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Bajbuza Coat of Arms Meaning

The two main devices (symbols) in the Bajbuza blazon are the serpent and mushroom. The main tincture (color) is gules.

Red in heraldry is given the name Gules, sometimes said to be the “martyr’s colour”1. The colour is also associated with Mars, the red planet, and the zodiacal sign Aries 2. Later heralds of a more poetical nature would sometimes refer to the colour as ruby, after the precious stone.3.

In the mediaeval period there was no real percieved difference between real and mythical animals, after all, much of the world remained unknown and who was to say what strange and magical creatures existed in distant lands? As heraldry developed a whole menagerie of imagined creatures 4 came into being, and their various representations became more or less standardised in form and appearance. The serpent Is a typical example of a mythical creature, as real to a person of the middle ages as dogs, cats and elephants are to us today.

Many items found in the natural world occur in coats of arms, including many plants that people of the middle ages would be familiar with. Several varities of bush and small plants frequently found in the hedgerows beside fields can be observed 5, in addition to the famous thistle of Scotland 6. The mushroom is a an example of such a plant, instantly recognisable to those in the mediaeval period and still a proud symbol today.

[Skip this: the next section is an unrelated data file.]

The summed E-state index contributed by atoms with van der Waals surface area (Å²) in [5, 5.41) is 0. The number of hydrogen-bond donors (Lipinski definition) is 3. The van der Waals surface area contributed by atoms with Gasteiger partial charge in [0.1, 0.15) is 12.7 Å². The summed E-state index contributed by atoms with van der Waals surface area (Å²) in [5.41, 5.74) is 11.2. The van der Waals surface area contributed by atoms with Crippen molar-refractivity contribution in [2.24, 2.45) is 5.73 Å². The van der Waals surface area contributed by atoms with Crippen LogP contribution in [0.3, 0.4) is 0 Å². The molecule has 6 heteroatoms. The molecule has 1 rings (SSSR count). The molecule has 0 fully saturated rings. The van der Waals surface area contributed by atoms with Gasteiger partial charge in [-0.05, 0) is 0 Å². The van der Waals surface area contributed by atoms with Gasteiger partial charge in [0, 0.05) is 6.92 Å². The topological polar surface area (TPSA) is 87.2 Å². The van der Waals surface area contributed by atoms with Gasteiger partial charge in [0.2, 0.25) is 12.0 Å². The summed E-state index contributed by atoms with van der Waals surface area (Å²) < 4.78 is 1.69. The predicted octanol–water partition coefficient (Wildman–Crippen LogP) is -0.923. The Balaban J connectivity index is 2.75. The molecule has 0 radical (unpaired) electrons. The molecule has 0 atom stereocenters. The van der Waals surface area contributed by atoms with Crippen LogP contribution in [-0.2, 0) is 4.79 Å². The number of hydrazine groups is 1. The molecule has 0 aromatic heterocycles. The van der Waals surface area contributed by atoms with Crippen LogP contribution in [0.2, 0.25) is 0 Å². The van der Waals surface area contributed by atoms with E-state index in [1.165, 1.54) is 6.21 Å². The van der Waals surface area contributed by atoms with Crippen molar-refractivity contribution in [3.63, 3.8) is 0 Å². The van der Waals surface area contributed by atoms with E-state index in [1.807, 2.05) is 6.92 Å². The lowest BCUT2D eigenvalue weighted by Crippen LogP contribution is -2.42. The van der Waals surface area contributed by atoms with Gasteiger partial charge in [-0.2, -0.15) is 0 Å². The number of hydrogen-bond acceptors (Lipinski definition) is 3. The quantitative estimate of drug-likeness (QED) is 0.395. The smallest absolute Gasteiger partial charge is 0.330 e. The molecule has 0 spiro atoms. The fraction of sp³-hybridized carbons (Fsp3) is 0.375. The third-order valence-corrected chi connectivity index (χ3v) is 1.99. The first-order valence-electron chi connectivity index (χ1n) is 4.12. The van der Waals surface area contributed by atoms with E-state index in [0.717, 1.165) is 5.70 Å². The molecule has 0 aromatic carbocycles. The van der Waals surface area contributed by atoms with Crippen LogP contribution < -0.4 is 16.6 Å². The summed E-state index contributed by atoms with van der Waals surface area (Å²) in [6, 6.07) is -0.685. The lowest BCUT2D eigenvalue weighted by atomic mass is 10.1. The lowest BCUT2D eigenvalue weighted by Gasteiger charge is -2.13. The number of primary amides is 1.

Origin, Meaning, Family History and Bajbuza Coat of Arms and Family Crest

This section has not yet been completed. If you are interested in having your genealogy done, we offer an affordable research servicethat traces your lineage so you can learn more about your ancestors, where they came from, and who you are.

Blazons & Genealogy Notes

First notation: 1590 W polu czerwonym strzała srebrna żeleźcem w dół, przeszywająca głowę węża złotego, który jest okręcony wokół całej strzały. Pod strzałą trzy srebrne grzyby dwa nad jednym. Brak informacji o klejnocie. Labry czerwone, podbite złotem.

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References

  • 1 The Symbolisms of Heraldry, W. Cecil Wade, George Redway, London, 1898 P36
  • 2 Understanding Signs & Symbols – Heraldry, S. Oliver & G. Croton, Quantum, London, 2013, P53
  • 3 A Complete Guide to Heraldry, A.C. Fox-Davies, Bonanza (re-print of 1909 Edition), New York, 1978, P77
  • 4 Understanding Signs & Symbols – Heraldry, S. Oliver & G. Croton, Quantum, London, 2013, P164
  • 5 A Complete Guide to Heraldry, A.C. Fox-Davies, Bonanza (re-print of 1909 Edition), New York, 1978, P270
  • 6 Understanding Signs & Symbols – Heraldry, S. Oliver & G. Croton, Quantum, London, 2013, P147